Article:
based on a certain number of the highest sums (here, w=3):

Bucket Sparse SimHash
3 0 0 0 1 0 0 1 1

This SimHash encoded representation will identify both our specific
target bucket, and the relation of our target bucket to it’s
near neighbors (descending outward with bucketRadius).

Source Code

Next Steps

  • Thanks for any feedback.
  • I would love any Code Reviews, as this is my first real Python
  • Should I add Python tests? Cap’n’proto Serialization? I wasn’t
    sure if that would be wasted work or not.
  • Create C++ version for Community NuPIC.cpp (I plan on doing this).
  • Find a way to lower and stabilize the average Hamming distance
    between buckets, but guarantee it doesn’t bottom out.
    This video seems helpful, but is beyond me.
  • Adaptive versions to compare against Adaptive Scalar Encoder?
  • What about other Locality-Sensitive Hashing algorithms
    and methods, like MinHash?
  • Math Readers: Does Locality-Preserving Hashing also
    apply? Would it add support for topology?
  • It seems to me like the SimHash algorithm could
    easily be performed biologically, in accordance with our
    current theories. I can’t help but wonder if this is somehow
    related to how the neocortex encodes and pools.

Learn More


Hi Brev,

This encoder is interesting! If I understand it correctly, the goal of this encoder is to greatly increase the radius of the encoding, and to have a non-linear semantic similarity, like in this sketch?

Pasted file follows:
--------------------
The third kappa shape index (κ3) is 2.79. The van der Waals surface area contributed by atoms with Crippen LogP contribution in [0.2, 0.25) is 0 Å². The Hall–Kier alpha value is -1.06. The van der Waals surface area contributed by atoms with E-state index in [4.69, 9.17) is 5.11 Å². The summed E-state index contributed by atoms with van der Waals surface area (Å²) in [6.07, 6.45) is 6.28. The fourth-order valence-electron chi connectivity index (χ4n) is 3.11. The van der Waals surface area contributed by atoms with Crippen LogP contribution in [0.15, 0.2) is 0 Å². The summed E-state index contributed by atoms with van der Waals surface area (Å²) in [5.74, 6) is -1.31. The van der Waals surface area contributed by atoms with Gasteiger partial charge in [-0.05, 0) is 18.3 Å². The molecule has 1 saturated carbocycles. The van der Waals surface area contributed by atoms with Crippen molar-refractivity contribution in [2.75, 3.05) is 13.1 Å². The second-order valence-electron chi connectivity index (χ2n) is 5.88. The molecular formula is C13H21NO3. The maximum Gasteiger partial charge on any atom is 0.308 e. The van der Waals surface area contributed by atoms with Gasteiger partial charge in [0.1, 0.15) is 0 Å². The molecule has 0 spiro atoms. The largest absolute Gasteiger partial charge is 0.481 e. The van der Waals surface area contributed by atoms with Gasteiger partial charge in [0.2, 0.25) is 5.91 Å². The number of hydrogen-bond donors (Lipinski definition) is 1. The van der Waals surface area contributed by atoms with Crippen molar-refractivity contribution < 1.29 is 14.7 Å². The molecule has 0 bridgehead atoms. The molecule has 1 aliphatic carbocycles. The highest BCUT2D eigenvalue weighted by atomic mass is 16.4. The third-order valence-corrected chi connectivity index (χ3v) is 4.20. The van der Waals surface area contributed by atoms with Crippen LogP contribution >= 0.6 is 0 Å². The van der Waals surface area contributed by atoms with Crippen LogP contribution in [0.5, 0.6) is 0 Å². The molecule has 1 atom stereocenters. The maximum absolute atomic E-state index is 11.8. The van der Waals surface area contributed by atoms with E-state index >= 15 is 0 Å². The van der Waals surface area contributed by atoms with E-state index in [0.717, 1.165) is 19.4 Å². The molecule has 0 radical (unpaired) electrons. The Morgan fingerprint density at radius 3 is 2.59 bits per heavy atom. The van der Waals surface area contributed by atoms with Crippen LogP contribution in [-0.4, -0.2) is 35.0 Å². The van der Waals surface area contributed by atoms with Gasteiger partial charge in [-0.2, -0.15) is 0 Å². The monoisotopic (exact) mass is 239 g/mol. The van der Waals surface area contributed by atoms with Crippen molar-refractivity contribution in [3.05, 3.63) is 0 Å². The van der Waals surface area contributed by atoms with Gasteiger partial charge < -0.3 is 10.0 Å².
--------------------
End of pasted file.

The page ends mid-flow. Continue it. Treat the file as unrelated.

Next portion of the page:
Should I add Python tests?

I wrote the unit tests for the RDSE in the community-fork of nupic.cpp. The unit tests check for semantic similarity by running through a range of values and measuring the overlap between consecutive output SDRs. Then it checks the min,mean,max of the overlaps. It does this test twice: once with a small step which results in a high semantic similarity between inputs, and again with a large step which results in no similarity between inputs.
Essentially it makes & checks the above graph, except that it does it many times and it only checks two points on the curve.

C++ version

C++ is not necessary for acceptance into the community fork. Python is acceptable.

Cap’n’proto Serialization … Adaptive Scalar Encoder

I wouldn’t bother with either of these. The community fork version of nupic has already dropped capnproto. The adaptive scalar encoder is obsoleted by the RDSE.


I would recommend against using a cryptographic hash function. It’s not critical but here are some potential issues with hash functions:

  1. Crypto hashs are intentionally time consuming to compute. It makes it harder to brute force attack them.
  2. Crypto hashs are typically seeded with random numbers, such as the system time. It makes it harder to guess the outputs of the hash (which makes it more secure). However if you save an HTM, reboot your computer, and load the HTM back, then the encoder will be different because the seed which the hash uses has changed.

P.S. Here is my goto reference about the encoding process:


Hi @dmac, thanks for the reply. The goal is really the exact same as the RDSE, it just accomplishes it via a different method. By tuning some of the Encoder parameters, one could maybe accomplish something like you have in your graphic, but it was not a goal.

These are very helpful details, thanks!

Oh, great, I will file a PR as a first step, until the C++ verison is ready.


I was wondering about that! Any ideas how I can generate a variable-length hash digest, if I’m not using SHAKE? I’ll check out the link. Thanks!


Very interesting, thanks for posting.